Life Insurance Basics


In honor of National Life Insurance Awareness Month, it’s time to once again discuss one of the most dreaded, but important financial planning topics. Life insurance is critical when your death would cause a financial hardship for your survivor(s) or when you need to create liquidity upon your death for estate purposes. In its purest form, life insurance is one of the best deals for consumers. You pay a company a small amount every year to make sure that your dependents are protected in the event of an untimely death. Unfortunately, not enough Americans are choosing to purchase an adequate amount of life insurance coverage. According to the 2016 Insurance Barometer Study by Life Happens and LIMRA, one in three households would have immediate trouble paying living expenses if the primary wage earner died. Part of the problem is that people just don’t like thinking about this topic. But another factor is that the industry can sometimes stray from the simple and effective solution, leaving would-be policy owners confused and more importantly, uninsured. The study also found that 40 percent have not bought life insurance -- or more of it -- because they are unsure of how much coverage they need or what type to buy or because it was too expensive. Let’s break down these issues.

How much coverage should you purchase? You need enough to cover living expenses for survivors; the lump sum amount necessary to fund future educational expenses; and/or money to provide for the future retirement needs of the surviving spouse. Years ago, many used “eight to 10 times annual income” to determine the proper insurance amount. But it is now easy to determine your specific needs with an online calculator. If you are using insurance to fund a future estate tax liability, you should use an amount recommended by your estate attorney.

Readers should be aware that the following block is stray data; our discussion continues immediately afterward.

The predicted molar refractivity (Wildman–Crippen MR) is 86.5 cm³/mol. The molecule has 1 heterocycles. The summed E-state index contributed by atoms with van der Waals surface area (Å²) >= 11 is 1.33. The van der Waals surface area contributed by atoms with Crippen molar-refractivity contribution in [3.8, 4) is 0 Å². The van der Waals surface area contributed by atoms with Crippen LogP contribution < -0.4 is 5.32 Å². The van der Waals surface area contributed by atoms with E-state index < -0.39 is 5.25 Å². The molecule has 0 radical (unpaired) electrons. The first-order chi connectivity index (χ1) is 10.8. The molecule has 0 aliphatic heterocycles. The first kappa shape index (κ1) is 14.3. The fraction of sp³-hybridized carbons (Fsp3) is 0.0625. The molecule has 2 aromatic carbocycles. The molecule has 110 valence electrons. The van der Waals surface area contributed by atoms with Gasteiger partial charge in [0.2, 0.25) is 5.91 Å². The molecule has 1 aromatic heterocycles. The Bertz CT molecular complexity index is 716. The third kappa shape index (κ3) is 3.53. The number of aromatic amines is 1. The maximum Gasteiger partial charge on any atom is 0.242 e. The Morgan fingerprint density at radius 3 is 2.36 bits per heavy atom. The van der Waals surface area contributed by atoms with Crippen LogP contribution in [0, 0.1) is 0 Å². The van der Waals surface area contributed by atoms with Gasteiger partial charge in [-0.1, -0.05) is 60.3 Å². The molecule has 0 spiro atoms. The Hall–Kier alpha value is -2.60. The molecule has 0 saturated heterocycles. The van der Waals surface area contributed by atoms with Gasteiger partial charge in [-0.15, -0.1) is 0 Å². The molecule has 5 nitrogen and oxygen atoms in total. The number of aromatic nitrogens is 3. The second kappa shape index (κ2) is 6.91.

What type of life insurance is most appropriate? There are two basic types: term and permanent. Term is best for those who have a specific insurance need for a defined period of time, like a young couple with kids who have not yet saved a sufficient nest egg to support their survivors in the event of premature death. During the stated term, if the insured dies, the insurance company pays the face amount of the policy to the named beneficiary. Premiums for term policies are often reasonable for those in good health up to about age 50. After 50, premiums start to get progressively more expensive.

Permanent life insurance is a more expensive option, because it combines the death benefit with a savings or investment component and it remains in force until you die. There are three types of permanent: traditional whole life, universal and variable universal. Whole life policy owners rely on insurance company dividends as the source of accumulation inside the policy. Universal and variable universal life holders invest by using sub-accounts, which are akin to mutual funds, inside the policy.

Permanent life insurance earnings grow on a tax-deferred basis, but you don’t have to die to get your money because these policies allow you to borrow against your cash value. The downside is the hefty price tag. High fees and commissions can eat into those beautiful projected returns and eat up as much as three percentage points from the annual return. Up-front commissions are typically 100 percent of the first year’s premium.

If you are weighing term versus permanent, you may want to consult a fee-only financial adviser, who does not sell insurance, but can evaluate your needs, determine the right type of coverage and refer you to a reputable life insurance agent.